Drawings by me.  If you share them, please share where you got them.

Candy-Burger Buffet!

Moved here from my other blog, originally posted 6/12/2010
One day my students and I were in Art class. Their assignment was to make a burger out of construction paper. One student asked if she could make her construction-paper burger to look like it was made out of candy. Ms. Carlie, being the creative art teacher she is said, "Of course!"

Thus it began.

The students spent the rest of Art class imagining and discussing how cool it would be if such a thing existed.

Later that evening, I realized that I had to come up with a big reward for them for the end of NWEA testing. It only took me seconds to realize that I wanted to give them the candy burger of their dreams, to show that that they could turn their imagination into reality. I brainstormed all day, asked other teachers for advice on ingredients and scoured the isles of Giant Eagle. I also received the help of the other Language Arts teacher who went home that night to make "cheese" out of orange melting chocolates.

The candy-burger buffet ended up being one of the most fun rewards of the year, and it all started with one student's imagination. So let that be a lesson: While it is a lot of fun to sit around dreaming about what could be, the fun in much greater, and the rewards are much bigger when you decide to stand up and make it happen.

All photos by me.  If you share them, share where you got them.

We Hate Ms. Brant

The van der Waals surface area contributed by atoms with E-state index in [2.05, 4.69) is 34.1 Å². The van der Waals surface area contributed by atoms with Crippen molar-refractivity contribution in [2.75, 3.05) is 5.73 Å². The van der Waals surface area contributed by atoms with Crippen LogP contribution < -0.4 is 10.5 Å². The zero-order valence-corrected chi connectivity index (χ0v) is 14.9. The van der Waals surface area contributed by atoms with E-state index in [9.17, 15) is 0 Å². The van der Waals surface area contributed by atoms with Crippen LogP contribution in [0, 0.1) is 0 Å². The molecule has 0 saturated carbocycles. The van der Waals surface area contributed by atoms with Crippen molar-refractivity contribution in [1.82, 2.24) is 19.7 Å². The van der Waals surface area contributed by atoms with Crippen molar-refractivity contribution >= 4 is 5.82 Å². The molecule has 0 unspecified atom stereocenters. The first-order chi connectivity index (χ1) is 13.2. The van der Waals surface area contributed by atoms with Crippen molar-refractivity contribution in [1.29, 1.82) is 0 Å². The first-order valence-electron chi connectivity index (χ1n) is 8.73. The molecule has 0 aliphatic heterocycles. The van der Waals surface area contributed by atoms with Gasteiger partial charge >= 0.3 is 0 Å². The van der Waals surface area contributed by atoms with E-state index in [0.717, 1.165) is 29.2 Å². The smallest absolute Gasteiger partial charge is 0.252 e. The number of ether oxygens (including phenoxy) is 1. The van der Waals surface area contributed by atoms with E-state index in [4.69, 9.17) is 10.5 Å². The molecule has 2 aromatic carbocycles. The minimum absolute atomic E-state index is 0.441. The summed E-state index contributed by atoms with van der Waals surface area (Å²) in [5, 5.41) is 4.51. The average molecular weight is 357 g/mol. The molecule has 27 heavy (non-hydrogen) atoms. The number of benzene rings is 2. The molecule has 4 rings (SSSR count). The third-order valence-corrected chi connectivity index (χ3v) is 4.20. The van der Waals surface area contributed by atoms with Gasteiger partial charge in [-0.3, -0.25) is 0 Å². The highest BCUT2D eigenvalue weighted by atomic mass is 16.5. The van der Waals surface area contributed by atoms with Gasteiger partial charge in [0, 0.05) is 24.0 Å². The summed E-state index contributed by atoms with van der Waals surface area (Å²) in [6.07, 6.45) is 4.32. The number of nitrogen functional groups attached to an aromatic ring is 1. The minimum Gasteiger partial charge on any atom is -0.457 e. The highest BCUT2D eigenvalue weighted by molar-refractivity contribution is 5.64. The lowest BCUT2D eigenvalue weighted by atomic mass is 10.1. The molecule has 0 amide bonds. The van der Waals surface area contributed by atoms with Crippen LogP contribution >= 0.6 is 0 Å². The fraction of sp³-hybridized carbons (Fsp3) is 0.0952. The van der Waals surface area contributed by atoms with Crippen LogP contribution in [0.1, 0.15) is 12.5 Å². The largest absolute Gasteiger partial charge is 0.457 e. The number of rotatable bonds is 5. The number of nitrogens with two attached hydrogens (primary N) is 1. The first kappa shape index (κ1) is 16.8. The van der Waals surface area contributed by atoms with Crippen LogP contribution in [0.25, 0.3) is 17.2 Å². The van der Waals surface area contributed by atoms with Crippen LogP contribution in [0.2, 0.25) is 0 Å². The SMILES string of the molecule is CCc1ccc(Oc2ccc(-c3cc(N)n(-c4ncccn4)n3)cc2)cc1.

Taken from my first blog, originally posted 6/11/2010
Yesterday I was trying to see how searchable my new webpages were, so I typed MsBrant into the search engine. The first page I saw was a "We Hate Ms. Brant" page on Facebook.

Especially with my kids, you prepare yourself and prepare yourself to take anything they throw at you... you constantly reinforce to yourself to not take things personally. I have had many wonderful moments in teaching, and yet, I have also been called names, been told I look fat, had a desk thrown at me, and been told by students that I am a terrible teacher. Still, at that moment,

my heart sank.

I was able to muster my courage and click on the link. I mean, why should I take a Facebook club seriously? Like ripping off a Band-aid, I entered the page and I studied the small, blurry, phone picture of... another Ms. Brant. I felt relieved, but not happy.

I wondered about this woman's story, how hard she tried, whether she loved her class as much as I grew to love mine, or if she drove to work each day, apathetic and counting the days to retirement. I wondered if she knew, if she saw the same ominous link I saw, and if she clicked on it.

I have to believe that no one gets in this career planning on being a bad teacher or a hated teacher (and yes, I am very aware that the level of one category is not necessarily proportional to the level of the other category).  Of course, I also believe that about the human condition; no one starts out planning on being bad or hated.  

 I am also known to be very naive, which I am ok with that because I would rather think the best of others and be proven wrong than to live my life thinking the worst of others.

Somewhere, written on notebooks long since thrown in the garbage, is a scribbled "I hate Ms. Brant" that is written about me... some long past Facebook statuses, I am sure, say the same, and the memories exist of the first half of my first year when my students would say all these things to my face. Luckily, we were strong and we worked past all the arguing and formed bonds. So, this website, today, was not for me.

I hope the other Ms. Brants out there are keeping their heads up, working through the bad days, seeing their students for all they can be, and working every day to be the teacher they started out hoping to be when teaching was just a dream.